Day one official
Started nicely with a bracing shower in 12-degree cold weather, followed by a wonderful warming media breakfast at Bendix King’s chalet. The Honeywell owned Albuquerque based company has increased its offerings of affordable certified Automatic Dependent Surveillance –Broadcast (ADS-B) solutions with the introduction of its KGX 150/130 Series ADS-B Transceivers and Receivers for flights below 18,000 feet offering an integrated Wide Area Augmentation System (WAAS) GPS with optional wireless capability to display traffic and weather on a tablet.
Of potentially greater interest to my readers at Inflight mag is the company’s announcement that it is to offer an affordable data plan for its AeroWave 100 in-flight Internet system aimed at general aviation aircraft including pistons, turboprops and light jets. This new data plan allows people to buy data based upon how many hours they use, versus how much data they consume. Operators will be able to purchase 50 hours of Internet connectivity for $1,999.
“With the data plan for AeroWave 100, we eliminated the ridiculously expensive price barrier for obtaining in-flight connectivity for the light jet and turboprop market,” said Kevin Gould, president.
BendixKing’s new service plan, combined with the AeroWave 100, offers uncompressed data speeds of up to 104 Kbps through an active low-gain antenna, providing regional services covering major land masses worldwide. Service plans are available in blocks of 3,000 minutes (50 hours) for $1,999 and the AeroWave 100 are available through authorized dealers.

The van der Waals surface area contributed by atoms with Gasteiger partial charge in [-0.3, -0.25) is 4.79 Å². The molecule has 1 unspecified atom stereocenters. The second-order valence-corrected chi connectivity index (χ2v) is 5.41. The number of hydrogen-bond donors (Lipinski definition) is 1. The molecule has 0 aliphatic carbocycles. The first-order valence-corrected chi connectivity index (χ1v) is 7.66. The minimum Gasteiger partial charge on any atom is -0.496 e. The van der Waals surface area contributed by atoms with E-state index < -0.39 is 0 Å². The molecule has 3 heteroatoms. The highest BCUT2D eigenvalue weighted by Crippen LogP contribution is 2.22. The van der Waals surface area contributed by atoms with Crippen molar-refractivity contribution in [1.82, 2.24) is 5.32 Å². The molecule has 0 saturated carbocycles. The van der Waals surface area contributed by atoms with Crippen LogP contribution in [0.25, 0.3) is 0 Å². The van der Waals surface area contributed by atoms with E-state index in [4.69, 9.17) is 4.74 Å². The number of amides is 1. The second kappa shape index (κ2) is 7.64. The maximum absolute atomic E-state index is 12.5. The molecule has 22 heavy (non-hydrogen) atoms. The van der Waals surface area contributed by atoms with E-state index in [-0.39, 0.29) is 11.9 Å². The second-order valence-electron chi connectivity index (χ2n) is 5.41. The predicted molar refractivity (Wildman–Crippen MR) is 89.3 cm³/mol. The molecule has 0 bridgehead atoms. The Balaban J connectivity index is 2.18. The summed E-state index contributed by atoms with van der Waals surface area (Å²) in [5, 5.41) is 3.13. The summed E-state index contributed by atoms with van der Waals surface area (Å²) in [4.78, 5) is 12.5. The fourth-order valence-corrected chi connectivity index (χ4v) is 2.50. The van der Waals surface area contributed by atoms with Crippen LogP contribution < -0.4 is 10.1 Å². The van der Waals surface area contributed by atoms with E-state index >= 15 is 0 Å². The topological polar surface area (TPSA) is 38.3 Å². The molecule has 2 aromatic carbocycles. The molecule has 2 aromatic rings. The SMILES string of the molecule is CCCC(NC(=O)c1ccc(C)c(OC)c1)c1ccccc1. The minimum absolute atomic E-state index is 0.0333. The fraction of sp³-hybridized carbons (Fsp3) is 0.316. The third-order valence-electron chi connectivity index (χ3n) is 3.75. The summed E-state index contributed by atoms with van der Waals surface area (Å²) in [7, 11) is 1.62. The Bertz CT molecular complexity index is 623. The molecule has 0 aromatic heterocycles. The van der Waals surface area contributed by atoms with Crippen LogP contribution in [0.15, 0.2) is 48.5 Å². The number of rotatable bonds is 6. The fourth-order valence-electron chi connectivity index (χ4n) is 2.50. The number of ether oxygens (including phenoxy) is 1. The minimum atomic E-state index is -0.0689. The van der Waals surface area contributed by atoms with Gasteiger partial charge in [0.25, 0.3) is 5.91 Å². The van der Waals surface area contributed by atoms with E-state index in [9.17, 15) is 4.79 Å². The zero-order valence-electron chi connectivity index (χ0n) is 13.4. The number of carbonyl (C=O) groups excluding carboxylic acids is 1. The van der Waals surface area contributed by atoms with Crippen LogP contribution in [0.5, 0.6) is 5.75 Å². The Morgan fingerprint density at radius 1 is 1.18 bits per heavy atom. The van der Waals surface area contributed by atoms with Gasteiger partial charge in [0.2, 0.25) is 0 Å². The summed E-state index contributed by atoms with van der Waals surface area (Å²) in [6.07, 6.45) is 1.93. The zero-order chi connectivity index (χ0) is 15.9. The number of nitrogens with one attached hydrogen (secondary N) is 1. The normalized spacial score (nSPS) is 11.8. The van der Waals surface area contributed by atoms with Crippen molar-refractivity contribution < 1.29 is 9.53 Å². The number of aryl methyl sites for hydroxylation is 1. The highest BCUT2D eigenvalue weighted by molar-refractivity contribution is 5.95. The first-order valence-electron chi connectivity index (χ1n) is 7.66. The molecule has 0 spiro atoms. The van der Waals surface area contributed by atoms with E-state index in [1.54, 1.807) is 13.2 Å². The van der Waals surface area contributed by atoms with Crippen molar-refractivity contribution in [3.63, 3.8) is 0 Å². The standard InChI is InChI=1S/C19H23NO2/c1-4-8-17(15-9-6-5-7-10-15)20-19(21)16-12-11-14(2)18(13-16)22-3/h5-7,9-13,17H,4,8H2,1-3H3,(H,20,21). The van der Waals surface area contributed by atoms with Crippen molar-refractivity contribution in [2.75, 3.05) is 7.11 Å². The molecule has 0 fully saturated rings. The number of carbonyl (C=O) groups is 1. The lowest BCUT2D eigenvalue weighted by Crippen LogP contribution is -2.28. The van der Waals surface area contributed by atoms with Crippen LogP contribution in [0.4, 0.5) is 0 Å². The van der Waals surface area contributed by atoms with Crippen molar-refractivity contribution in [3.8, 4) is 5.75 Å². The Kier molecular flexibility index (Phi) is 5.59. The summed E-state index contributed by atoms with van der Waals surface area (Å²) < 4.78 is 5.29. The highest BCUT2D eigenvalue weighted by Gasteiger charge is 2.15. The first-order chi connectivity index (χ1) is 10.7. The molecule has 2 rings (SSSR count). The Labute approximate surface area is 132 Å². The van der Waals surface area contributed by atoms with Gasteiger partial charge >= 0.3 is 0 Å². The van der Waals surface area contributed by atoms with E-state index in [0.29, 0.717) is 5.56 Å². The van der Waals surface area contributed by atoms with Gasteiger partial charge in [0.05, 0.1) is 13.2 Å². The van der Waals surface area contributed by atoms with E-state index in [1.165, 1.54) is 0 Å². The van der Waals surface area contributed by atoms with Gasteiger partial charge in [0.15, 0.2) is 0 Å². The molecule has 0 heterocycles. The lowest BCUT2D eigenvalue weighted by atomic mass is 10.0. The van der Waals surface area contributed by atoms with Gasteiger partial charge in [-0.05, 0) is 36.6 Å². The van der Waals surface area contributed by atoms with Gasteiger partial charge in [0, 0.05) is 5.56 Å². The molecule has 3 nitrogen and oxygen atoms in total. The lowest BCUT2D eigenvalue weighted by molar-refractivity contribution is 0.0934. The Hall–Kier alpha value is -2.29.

Then it was off to the Boeing Plaza for a glimpse of the first production HondaJet making its public debut today. The place was packed. “EAA AirVenture Oshkosh has been the setting of several HondaJet firsts and in many ways, this event was the true beginning of Honda’s aviation venture,” said president Michimasa Fujino. “We decided to debut the first production HondaJet here as part of Honda’s commitment to inspire others through the power and realization of our dreams.”
Then a whizz over to Avidyne, which is offering new hardware dubbed new IFD540 and IFD440 FMS/GPS/NAV/COM to support both WiFi and Bluetooth connectivity at no additional charge to its existing offerings.
“Having access to both WiFi and Bluetooth capability in the aircraft gives pilots and passengers maximum breadth of connectivity,” said Dan Schwinn, Avidyne’s president. “With throughput rates of up to 3 Mbps, Bluetooth provides terrific point-to-point connectivity for specific devices and App-based tasks, while our WiFi provides a higher-bandwidth connection of up to 65 Mbps for more robust purposes including laptops and browser-based connectivity.”
Then a gallop over to Textron Aviation, which had a slew of announcements, perhaps the most significant of which was the launch of the Turbo Skyhawk JT-A, which will join the Turbo Skylane JT-A as the latest diesel powered platform in its single-engine product line up. The company is displaying the Turbo Skyhawk JT-A this week at AirVenture.
“We’ve been working for a few years now to find new, reliable alternate fuel solutions for the Cessna Skyhawk to meet changing environmental regulations, particularly in Europe, as well as the limited global supply of currently used 100 low-lead gasoline, and technology has led us to the Turbo Skyhawk JT-A,” said Joe Hepburn, senior vice president.
Oh, there’s a whole bunch of other stuff to tell you all about, but Starbucks is closing and I have to post this up. We did attend the Hartzell Props and Hops and now I have to go back to the campsite, get the airbed rebooted and clean up my act ready to start it all again at sparrowfart tomorrow…